Touchable transparent Starling textures without breaking the memory bank

This post began as a response to twitter user @umibose - thanks for the question!

The Starling framework handles touch/mouse events well, but out of the box it only knows whether a the event overlaps with a given displayObject. If you’ve given that object a partially transparent texture, usually you want to ignore touch events that hit the transparent part, but Starling has no way to do this. (This is because Starling has already sent the texture off to the GPU, and doesn’t retain a copy it can check the transparency of). The straightforward solution is to extend Starling’s Image class to make it save a copy of the texture, and change the hit-test logic to know about transparency, but this means storing all the textures in ActionScript memory, which can add up fast. In this post I’ll go into a simple way to get what we want with a greatly reduced memory cost.

First, we extend the starling.display.Image class so as to retain a copy of the texture that was passed in:

package {
import flash.display.Bitmap;
import flash.display.BitmapData;
import starling.display.Image;
import starling.textures.Texture;

public class CachingImage extends Image {

private var cachedTexture:BitmapData;

public function CachingImage(_bitmap:Bitmap) {
// store the texture for later
cachedTexture = _bitmap.bitmapData;
// fall back to implementation of parent class
super(Texture.fromBitmap(_bitmap));
}
}
}

The next task is to add the logic to check this cached texture before generating touch events. Starling makes this quite easy by exposing a hitTest() method “Starling hitTest method”) for just this purpose. This method returns null to mean that no hit took place, and the target of the touch event otherwise. So we simply check if the alpha value of the pixel where the event took place is above some predefined threshold:

public var alphaCutoff:int = 20;

// do a hit test for a touch event
public override function hitTest(localPoint:Point, forTouch:Boolean=false):DisplayObject {
// test fails if the object is invisible or not touchable
if (forTouch && (!visible || !touchable)) { return null; }

// likewise if touch is outside bounds of the object
if (! getBounds(this).containsPoint(localPoint)) { return null; }

// call a Starling helper function to find the alpha value at the event x,y
var color:uint = cachedTexture.getPixel32(localPoint.x,localPoint.y);
if (Color.getAlpha(color) > alphaCutoff) {
return this;// a hit occurred!
} else {
return null;
}
}

Now we have the functionality we want, but at the cost of storing all the textures in ActionScript memory, which could get expensive fast. But when you think about it, it’s usually not important to have pixel-perfect hit tests - especially for touch, where hit areas must be large to begin with. So we often don’t need to keep the texture at full size - we might as well scale it down before storing. (You can often scale a texture down like this by a factor of 10:1 without any noticeable difference in the hit testing.)

Actual texture:

Texture stored in memory:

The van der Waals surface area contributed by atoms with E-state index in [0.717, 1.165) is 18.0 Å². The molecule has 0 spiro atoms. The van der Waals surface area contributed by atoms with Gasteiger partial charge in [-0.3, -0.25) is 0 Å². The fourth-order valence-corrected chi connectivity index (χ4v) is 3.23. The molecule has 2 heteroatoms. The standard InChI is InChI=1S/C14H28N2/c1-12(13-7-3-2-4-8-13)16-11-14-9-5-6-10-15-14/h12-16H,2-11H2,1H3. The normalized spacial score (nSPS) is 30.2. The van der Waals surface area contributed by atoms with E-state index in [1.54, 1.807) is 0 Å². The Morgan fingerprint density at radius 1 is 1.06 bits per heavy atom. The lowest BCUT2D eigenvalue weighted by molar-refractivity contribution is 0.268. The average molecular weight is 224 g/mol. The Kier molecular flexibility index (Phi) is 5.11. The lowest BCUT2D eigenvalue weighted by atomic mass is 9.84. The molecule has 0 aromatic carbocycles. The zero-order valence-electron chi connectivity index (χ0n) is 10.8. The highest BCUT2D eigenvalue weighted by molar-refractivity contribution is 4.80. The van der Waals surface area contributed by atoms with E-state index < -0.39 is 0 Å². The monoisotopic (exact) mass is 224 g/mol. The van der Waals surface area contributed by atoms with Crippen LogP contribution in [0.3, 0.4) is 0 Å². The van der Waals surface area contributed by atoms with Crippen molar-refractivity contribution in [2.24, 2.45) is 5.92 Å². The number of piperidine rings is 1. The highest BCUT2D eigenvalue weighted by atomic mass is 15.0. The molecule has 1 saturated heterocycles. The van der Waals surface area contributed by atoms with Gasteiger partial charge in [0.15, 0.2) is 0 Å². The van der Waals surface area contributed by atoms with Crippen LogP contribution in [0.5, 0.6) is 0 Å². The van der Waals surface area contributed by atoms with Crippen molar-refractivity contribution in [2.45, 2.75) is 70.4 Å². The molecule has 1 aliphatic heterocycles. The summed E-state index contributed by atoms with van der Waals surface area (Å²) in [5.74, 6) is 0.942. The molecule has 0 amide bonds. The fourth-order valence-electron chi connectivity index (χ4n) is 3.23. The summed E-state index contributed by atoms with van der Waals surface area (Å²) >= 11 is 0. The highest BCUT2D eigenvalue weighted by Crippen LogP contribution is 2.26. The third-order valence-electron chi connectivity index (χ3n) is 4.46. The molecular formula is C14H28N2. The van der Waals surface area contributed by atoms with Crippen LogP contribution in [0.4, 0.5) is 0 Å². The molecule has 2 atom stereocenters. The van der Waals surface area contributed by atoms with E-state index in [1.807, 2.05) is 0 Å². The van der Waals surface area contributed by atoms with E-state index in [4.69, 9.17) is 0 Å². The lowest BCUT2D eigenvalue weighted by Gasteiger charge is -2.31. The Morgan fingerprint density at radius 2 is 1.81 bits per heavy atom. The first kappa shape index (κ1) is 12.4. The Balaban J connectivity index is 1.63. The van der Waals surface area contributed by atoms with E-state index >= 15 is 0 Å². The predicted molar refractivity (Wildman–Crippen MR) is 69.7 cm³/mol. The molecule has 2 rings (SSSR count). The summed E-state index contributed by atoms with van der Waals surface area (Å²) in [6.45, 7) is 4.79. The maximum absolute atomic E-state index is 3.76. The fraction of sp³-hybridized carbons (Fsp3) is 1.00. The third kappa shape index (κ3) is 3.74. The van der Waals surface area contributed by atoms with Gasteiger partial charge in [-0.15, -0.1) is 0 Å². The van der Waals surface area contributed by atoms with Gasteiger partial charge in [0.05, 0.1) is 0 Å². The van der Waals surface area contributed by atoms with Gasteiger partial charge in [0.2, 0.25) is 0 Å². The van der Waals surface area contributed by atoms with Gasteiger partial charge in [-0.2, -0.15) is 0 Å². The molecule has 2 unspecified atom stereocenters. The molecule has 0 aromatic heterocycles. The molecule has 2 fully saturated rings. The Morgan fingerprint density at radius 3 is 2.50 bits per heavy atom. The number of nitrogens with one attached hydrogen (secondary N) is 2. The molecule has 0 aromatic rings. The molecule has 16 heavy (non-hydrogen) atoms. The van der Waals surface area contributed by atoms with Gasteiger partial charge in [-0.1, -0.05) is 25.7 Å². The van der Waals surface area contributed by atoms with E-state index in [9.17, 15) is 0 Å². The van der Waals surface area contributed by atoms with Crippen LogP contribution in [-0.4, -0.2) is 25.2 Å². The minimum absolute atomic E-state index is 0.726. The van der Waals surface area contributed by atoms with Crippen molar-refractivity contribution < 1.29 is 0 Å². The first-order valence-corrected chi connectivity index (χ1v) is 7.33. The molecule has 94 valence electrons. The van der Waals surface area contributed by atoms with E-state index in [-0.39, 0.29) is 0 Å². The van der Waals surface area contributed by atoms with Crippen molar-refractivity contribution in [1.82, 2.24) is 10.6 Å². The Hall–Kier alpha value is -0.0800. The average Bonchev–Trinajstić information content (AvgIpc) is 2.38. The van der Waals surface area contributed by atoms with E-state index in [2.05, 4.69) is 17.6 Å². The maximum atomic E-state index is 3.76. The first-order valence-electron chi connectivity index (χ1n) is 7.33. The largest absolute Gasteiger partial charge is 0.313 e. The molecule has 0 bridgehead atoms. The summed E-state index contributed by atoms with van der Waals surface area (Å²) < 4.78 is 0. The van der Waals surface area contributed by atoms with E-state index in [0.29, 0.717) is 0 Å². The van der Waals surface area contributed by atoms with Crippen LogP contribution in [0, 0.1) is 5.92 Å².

Hit test takes place at a lower, but acceptable, resolution:

And since this is Flash, the scaling operation can easily be done in a line or two of code, by invoking the renderer with the bitmapData.draw() method. With this optimization in place, our finished class looks like this:

package {

import flash.display.Bitmap;
import flash.display.BitmapData;
import flash.geom.*;
import starling.display.*;
import starling.textures.Texture;
import starling.utils.Color;

public class SmartImage extends Image {

// scaling factor for cached texture (0.01-1)
private var scaling:Number;

// cached texture
private var bitmapCache:BitmapData;

// threshold alpha value for touch events to occur (0-255)
public var alphaCutoff:int = 32;

public function SmartImage(_bitmap:Bitmap, _scaling:Number=0.5) {
scaling = Math.max(_scaling, .01);
scaling = Math.min(scaling, 1);
cacheData(_bitmap);
super( Texture.fromBitmap(_bitmap) );
}

// scale down and cache the texture data
private function cacheData(bmp:Bitmap) {
// prepare the cached texture
var w:int = Math.ceil(bmp.width * scaling);
var h:int = Math.ceil(bmp.height * scaling);
bitmapCache = new BitmapData(w,h,true,0);

// call .draw() uses Flash's renderer for the scaling
var scaleMatrix:Matrix = new Matrix();
scaleMatrix.scale(scaling,scaling);
bitmapCache.draw(bmp, scaleMatrix);
}

// do a hit test for a touch event
public override function hitTest(localPoint:Point, forTouch:Boolean=false):DisplayObject {
// test fails if the object is invisible or not touchable
if (forTouch && (!visible || !touchable)) { return null; }

// likewise if touch is outside bounds of the object
if (! getBounds(this).containsPoint(localPoint)) { return null; }

// call a Starling helper function to find the alpha value at the event x,y
var color:uint = bitmapCache.getPixel32(localPoint.x*scaling, localPoint.y*scaling);
if (Color.getAlpha(color) > alphaCutoff) {
return this; // a hit occurred!
} else {
return null;
}
}
}
}

A simple test project using this SmartImage class can be found here: Starling hitTest project
(The project contains a FLA file in CS6 format. To use with FlashBuilder just add the logic from Document.as to a fresh project.)